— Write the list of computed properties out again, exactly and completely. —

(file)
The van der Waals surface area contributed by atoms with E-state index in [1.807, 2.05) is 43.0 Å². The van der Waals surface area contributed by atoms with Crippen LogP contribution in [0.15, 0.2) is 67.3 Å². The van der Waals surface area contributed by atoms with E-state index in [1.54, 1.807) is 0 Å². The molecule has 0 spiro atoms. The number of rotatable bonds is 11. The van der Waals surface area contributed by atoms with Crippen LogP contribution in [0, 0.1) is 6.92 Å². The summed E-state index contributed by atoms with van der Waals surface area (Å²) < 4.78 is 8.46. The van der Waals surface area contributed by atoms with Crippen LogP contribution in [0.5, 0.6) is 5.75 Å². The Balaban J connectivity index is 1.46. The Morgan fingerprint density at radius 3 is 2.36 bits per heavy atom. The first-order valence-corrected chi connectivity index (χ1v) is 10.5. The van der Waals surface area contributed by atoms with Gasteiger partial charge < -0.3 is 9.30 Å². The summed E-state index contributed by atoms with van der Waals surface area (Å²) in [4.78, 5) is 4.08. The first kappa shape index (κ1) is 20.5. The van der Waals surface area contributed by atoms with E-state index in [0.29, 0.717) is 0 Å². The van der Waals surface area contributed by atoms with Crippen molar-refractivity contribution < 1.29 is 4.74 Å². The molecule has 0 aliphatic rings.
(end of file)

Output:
The van der Waals surface area contributed by atoms with E-state index in [1.807, 2.05) is 43.0 Å². The van der Waals surface area contributed by atoms with Crippen LogP contribution in [0.15, 0.2) is 67.3 Å². The van der Waals surface area contributed by atoms with E-state index in [1.54, 1.807) is 0 Å². The molecule has 0 spiro atoms. The number of rotatable bonds is 11. The van der Waals surface area contributed by atoms with Crippen LogP contribution in [0, 0.1) is 6.92 Å². The summed E-state index contributed by atoms with van der Waals surface area (Å²) < 4.78 is 8.46. The van der Waals surface area contributed by atoms with Crippen LogP contribution in [0.5, 0.6) is 5.75 Å². The Balaban J connectivity index is 1.46. The Morgan fingerprint density at radius 3 is 2.36 bits per heavy atom. The first-order valence-corrected chi connectivity index (χ1v) is 10.5. The van der Waals surface area contributed by atoms with Gasteiger partial charge < -0.3 is 9.30 Å². The summed E-state index contributed by atoms with van der Waals surface area (Å²) in [4.78, 5) is 4.08. The first kappa shape index (κ1) is 20.5. The van der Waals surface area contributed by atoms with E-state index in [0.29, 0.717) is 0 Å². The van der Waals surface area contributed by atoms with Crippen molar-refractivity contribution < 1.29 is 4.74 Å². The molecule has 0 aliphatic rings.